(VII) Various other cases regarding the enquiry against respondent no.2 by the CBI or an independent agency, are reported to be pending before the High Court, and it is pointed out that the learned Single Judge has allowed the said writ petition, but the Division Bench had stayed the operation of the said order at the behest of respondent No.2. The learned Additional Advocate General at the direction of the High Court had placed a large number of sale deeds in respect of land purported to have been purchased by respondent No.2’s wife and her sister Smt. S. Nalini between 1998 and 2005, either in her name or her relatives or General Power of Attorney holders.

(VIII) The High Court partly quashed the charge sheet observing that the offence under Section 468 IPC is not made out.

Case against Umesh Kumar – appellant :

11. Allegations against any person if found to be false or made forging some one else signature may affect his reputation. Reputation is a sort of right to enjoy the good opinion of others and it is a personal right and an enquiry to reputation is a personal injury. Thus, scandal and defamation are injurious to reputation. Reputation has been defined in dictionary as “to have a good name; the credit, honor, or character which is derived from a favourable public opinion or esteem and character by report”. Personal rights of a human being include the right of reputation. A good reputation is an element of personal security and is protected by the Constitution equally with the right to the enjoyment of life, liberty and property. Therefore, it has been held to be a necessary element in regard to right to life of a citizen under Article 21 of the Constitution. International Covenant on Civil and Political Rights 1966 recognises the right to have opinions and the right of freedom of expression under Article 19 is subject to the right of reputation of others. Reputation is “not only a salt of life but the purest treasure and the most precious perfume of life.” (Vide: Smt. Kiran Bedi & Jinder Singh v. The Committee of Inquiry & Anr., AIR 1989 SC 714; Board of Trustees of the Port of Bombay v. Dilipkumar Raghavendranath Nadkarni & Ors., AIR 1983 SC 109; Nilgiris Bar Association v. TK Mahalingam & Anr., AIR 1998 SC 398; Dr. Mehmood Nayyar Azam v. State of Chattisgarh & Ors., AIR 2012 SC 2573; Vishwanath Sitaram Agrawal v. Sau Sarla Vishwanath Agrawal, AIR 2012 SC 586; and Kishore Samrite v. State of U.P. & Ors., (2013) 2 SCC 398).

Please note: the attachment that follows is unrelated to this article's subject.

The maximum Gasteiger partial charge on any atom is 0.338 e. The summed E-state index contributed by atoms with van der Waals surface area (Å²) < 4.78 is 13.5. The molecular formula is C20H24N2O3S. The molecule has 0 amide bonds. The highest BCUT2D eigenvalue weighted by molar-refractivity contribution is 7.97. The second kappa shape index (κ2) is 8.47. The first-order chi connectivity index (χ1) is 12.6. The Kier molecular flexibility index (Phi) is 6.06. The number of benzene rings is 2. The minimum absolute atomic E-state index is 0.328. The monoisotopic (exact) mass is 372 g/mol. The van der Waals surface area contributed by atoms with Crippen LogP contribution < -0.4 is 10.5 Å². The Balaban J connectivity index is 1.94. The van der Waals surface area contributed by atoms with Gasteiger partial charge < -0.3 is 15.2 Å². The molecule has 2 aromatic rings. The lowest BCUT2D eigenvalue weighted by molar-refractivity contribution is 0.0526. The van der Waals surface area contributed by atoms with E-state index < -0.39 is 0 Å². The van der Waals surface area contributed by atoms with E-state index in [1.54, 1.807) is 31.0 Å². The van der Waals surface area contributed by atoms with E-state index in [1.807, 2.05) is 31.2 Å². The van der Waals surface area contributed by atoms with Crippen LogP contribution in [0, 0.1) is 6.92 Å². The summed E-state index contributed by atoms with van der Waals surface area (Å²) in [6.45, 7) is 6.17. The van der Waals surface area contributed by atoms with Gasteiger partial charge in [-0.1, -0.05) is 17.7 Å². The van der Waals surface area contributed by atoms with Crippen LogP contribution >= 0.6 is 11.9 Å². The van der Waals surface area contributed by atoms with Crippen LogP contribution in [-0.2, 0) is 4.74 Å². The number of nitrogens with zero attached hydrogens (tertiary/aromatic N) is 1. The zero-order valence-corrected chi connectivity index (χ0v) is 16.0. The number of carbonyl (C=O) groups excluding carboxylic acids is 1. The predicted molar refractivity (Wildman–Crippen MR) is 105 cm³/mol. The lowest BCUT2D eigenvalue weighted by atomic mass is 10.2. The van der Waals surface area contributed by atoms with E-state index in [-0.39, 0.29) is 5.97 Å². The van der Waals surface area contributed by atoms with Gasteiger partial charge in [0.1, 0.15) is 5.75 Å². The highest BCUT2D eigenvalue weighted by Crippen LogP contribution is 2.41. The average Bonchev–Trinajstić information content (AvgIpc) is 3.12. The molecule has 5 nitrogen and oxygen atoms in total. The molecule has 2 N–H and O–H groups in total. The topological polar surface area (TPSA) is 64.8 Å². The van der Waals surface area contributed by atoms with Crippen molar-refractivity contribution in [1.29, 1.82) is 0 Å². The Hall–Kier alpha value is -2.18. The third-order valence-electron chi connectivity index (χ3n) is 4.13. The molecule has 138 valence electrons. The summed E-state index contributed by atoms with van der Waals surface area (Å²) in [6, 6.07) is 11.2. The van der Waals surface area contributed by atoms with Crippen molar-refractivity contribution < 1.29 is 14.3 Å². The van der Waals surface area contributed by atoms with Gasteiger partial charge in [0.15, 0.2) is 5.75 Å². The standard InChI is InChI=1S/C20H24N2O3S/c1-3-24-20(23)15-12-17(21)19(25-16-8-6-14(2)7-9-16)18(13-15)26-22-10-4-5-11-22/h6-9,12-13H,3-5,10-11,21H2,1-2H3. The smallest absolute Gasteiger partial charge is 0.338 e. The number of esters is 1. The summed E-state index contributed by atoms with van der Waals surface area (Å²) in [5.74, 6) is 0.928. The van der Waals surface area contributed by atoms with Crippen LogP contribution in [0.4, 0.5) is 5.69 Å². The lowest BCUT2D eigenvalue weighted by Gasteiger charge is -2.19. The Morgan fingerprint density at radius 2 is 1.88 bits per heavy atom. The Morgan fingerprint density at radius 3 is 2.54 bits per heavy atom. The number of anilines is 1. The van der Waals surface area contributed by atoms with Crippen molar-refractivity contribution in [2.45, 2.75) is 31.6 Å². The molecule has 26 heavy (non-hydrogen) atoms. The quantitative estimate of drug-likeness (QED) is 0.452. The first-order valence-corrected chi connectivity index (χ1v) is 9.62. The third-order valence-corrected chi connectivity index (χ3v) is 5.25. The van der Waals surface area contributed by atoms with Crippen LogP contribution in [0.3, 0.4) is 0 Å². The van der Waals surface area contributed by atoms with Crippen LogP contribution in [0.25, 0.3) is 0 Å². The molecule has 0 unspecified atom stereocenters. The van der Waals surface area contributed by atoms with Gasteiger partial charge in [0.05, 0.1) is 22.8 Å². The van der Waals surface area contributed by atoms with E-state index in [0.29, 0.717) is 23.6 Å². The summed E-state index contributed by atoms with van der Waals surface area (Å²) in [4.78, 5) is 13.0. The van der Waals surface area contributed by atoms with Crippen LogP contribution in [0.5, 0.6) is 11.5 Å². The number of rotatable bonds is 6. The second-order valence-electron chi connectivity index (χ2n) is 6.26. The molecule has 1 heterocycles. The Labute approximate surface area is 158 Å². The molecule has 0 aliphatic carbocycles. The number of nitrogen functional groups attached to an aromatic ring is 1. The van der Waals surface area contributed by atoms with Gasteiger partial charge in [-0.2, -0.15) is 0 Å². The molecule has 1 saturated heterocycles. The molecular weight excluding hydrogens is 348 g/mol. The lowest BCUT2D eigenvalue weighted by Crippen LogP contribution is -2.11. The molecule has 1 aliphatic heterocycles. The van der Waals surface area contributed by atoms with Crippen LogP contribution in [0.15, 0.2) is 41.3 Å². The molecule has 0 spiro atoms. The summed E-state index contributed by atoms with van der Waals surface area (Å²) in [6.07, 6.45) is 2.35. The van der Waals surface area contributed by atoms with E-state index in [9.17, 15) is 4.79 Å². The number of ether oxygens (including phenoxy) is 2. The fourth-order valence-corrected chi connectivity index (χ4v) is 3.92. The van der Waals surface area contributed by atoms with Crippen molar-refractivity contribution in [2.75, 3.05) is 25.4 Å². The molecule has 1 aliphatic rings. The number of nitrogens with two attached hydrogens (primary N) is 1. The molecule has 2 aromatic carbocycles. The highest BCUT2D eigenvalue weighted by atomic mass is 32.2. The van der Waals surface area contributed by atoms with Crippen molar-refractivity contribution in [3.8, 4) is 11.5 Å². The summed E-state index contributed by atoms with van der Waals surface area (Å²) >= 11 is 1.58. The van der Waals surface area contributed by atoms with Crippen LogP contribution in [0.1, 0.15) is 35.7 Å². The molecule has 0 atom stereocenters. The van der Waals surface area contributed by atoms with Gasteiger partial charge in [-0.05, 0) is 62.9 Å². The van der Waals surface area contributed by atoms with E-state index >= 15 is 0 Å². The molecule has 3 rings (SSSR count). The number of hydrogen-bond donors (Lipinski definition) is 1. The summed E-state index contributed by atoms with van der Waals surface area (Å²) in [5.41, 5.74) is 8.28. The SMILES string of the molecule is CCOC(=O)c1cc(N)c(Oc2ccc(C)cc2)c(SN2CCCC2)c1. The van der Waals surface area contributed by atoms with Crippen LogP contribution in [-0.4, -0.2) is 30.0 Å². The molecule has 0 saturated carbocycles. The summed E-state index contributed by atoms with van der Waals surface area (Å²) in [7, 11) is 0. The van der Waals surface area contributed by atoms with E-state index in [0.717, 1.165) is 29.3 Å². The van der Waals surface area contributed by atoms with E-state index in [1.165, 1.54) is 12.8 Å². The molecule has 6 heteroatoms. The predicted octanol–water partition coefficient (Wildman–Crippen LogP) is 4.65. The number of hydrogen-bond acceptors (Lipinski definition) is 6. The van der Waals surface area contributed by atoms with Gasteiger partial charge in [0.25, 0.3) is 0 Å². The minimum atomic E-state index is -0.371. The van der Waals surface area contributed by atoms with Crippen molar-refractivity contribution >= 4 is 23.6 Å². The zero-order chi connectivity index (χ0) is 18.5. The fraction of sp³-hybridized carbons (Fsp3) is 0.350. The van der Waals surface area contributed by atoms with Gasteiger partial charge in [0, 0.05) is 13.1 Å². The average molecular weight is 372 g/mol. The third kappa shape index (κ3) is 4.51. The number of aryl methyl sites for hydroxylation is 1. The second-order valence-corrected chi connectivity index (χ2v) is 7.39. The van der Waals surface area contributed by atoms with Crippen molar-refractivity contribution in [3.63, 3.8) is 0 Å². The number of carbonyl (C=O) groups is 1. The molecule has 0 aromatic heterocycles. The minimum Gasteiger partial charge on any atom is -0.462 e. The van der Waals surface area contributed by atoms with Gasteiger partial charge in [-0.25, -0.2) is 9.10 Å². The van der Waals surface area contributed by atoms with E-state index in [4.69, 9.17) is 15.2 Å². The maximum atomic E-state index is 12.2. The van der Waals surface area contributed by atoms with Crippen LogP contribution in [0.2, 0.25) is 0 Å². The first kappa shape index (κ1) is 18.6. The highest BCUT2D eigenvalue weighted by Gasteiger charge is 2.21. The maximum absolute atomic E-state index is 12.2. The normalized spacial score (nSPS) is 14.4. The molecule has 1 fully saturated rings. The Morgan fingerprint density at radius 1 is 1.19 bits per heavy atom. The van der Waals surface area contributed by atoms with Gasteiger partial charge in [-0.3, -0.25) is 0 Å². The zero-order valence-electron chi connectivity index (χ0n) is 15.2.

12. In view thereof, if any person has forged in a letter under the name of the Samithi and forged the signature of Shri M.A. Khan, M.P., the matter being of grave nature requires investigation and, in view of above, we cannot find fault with the action initiated against Umesh Kumar, appellant. Once criminal law is put in motion and after investigation the charge sheet is filed, it requires scrutiny in the court of law. However, before the charges could be framed, Umesh Kumar, appellant, approached the High Court under Section 482 Cr.P.C. for quashing of the charge sheet. The scope of Section 482 Cr.P.C. is well defined and inherent powers could be exercised by the High Court to give effect to an order under the Cr.P.C.; to prevent abuse of the process of court; and to otherwise secure the ends of justice. This extraordinary power is to be exercised ex debito justitiae. However, in exercise of such powers, it is not permissible for the High Court to appreciate the evidence as it can only evaluate material documents on record to the extent of its prima facie satisfaction about the existence of sufficient ground for proceedings against the accused and the court cannot look into materials, the acceptability of which is essentially a matter for trial. Any document filed alongwith the petition labelled as evidence without being tested and proved, cannot be examined. Law does not prohibit entertaining the petition under Section 482 Cr.P.C. for quashing the charge sheet even before the charges are framed or before the application of discharge is filed or even during its pendency of such application before the court concerned. The High Court cannot reject the application merely on the ground that the accused can argue legal and factual issues at the time of the framing of the charge. However, the inherent power of the court should not be exercised to stifle the legitimate prosecution but can be exercised to save the accused to undergo the agony of a criminal trial.